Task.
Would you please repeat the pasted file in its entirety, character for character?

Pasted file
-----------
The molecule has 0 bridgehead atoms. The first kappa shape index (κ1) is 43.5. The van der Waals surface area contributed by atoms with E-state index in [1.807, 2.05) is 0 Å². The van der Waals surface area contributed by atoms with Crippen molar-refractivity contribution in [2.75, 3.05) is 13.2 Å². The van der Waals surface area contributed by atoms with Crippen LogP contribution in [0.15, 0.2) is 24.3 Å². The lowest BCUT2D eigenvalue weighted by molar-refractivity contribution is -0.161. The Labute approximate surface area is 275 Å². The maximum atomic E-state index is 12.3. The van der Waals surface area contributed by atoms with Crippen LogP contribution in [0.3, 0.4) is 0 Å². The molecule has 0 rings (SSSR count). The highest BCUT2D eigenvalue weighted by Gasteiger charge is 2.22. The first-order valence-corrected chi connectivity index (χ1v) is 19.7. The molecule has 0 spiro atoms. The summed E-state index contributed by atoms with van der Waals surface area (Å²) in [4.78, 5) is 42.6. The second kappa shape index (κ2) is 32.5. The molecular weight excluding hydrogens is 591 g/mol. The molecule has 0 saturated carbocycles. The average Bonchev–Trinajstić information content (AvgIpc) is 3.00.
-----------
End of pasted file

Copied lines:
The molecule has 0 bridgehead atoms. The first kappa shape index (κ1) is 43.5. The van der Waals surface area contributed by atoms with E-state index in [1.807, 2.05) is 0 Å². The van der Waals surface area contributed by atoms with Crippen molar-refractivity contribution in [2.75, 3.05) is 13.2 Å². The van der Waals surface area contributed by atoms with Crippen LogP contribution in [0.15, 0.2) is 24.3 Å². The lowest BCUT2D eigenvalue weighted by molar-refractivity contribution is -0.161. The Labute approximate surface area is 275 Å². The maximum atomic E-state index is 12.3. The van der Waals surface area contributed by atoms with Crippen LogP contribution in [0.3, 0.4) is 0 Å². The molecule has 0 rings (SSSR count). The highest BCUT2D eigenvalue weighted by Gasteiger charge is 2.22. The first-order valence-corrected chi connectivity index (χ1v) is 19.7. The molecule has 0 spiro atoms. The summed E-state index contributed by atoms with van der Waals surface area (Å²) in [4.78, 5) is 42.6. The second kappa shape index (κ2) is 32.5. The molecular weight excluding hydrogens is 591 g/mol. The molecule has 0 saturated carbocycles. The average Bonchev–Trinajstić information content (AvgIpc) is 3.00.